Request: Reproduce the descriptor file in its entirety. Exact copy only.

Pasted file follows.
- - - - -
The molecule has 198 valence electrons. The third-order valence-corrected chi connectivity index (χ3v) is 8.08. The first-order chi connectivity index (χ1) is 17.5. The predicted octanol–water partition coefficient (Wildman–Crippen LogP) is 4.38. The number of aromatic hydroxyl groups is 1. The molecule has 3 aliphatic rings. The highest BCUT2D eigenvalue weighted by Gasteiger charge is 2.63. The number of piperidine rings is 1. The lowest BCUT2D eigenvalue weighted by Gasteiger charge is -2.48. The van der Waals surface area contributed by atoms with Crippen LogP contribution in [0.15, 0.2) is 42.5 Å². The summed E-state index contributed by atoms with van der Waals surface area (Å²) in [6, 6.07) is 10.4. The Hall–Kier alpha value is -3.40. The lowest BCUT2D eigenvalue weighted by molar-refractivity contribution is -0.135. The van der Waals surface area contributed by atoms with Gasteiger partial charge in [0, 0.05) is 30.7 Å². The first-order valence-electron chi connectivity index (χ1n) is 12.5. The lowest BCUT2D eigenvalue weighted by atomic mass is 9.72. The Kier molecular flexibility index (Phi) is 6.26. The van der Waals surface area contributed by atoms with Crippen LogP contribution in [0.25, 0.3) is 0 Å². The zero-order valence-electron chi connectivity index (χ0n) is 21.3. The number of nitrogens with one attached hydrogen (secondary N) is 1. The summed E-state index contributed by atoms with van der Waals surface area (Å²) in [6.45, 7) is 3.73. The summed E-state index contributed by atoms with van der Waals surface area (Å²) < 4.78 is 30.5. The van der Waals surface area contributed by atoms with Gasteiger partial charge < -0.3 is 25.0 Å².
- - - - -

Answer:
The molecule has 198 valence electrons. The third-order valence-corrected chi connectivity index (χ3v) is 8.08. The first-order chi connectivity index (χ1) is 17.5. The predicted octanol–water partition coefficient (Wildman–Crippen LogP) is 4.38. The number of aromatic hydroxyl groups is 1. The molecule has 3 aliphatic rings. The highest BCUT2D eigenvalue weighted by Gasteiger charge is 2.63. The number of piperidine rings is 1. The lowest BCUT2D eigenvalue weighted by Gasteiger charge is -2.48. The van der Waals surface area contributed by atoms with Crippen LogP contribution in [0.15, 0.2) is 42.5 Å². The summed E-state index contributed by atoms with van der Waals surface area (Å²) in [6, 6.07) is 10.4. The Hall–Kier alpha value is -3.40. The lowest BCUT2D eigenvalue weighted by molar-refractivity contribution is -0.135. The van der Waals surface area contributed by atoms with Gasteiger partial charge in [0, 0.05) is 30.7 Å². The first-order valence-electron chi connectivity index (χ1n) is 12.5. The lowest BCUT2D eigenvalue weighted by atomic mass is 9.72. The Kier molecular flexibility index (Phi) is 6.26. The van der Waals surface area contributed by atoms with Crippen LogP contribution in [0.25, 0.3) is 0 Å². The zero-order valence-electron chi connectivity index (χ0n) is 21.3. The number of nitrogens with one attached hydrogen (secondary N) is 1. The summed E-state index contributed by atoms with van der Waals surface area (Å²) in [6.45, 7) is 3.73. The summed E-state index contributed by atoms with van der Waals surface area (Å²) < 4.78 is 30.5. The van der Waals surface area contributed by atoms with Gasteiger partial charge < -0.3 is 25.0 Å².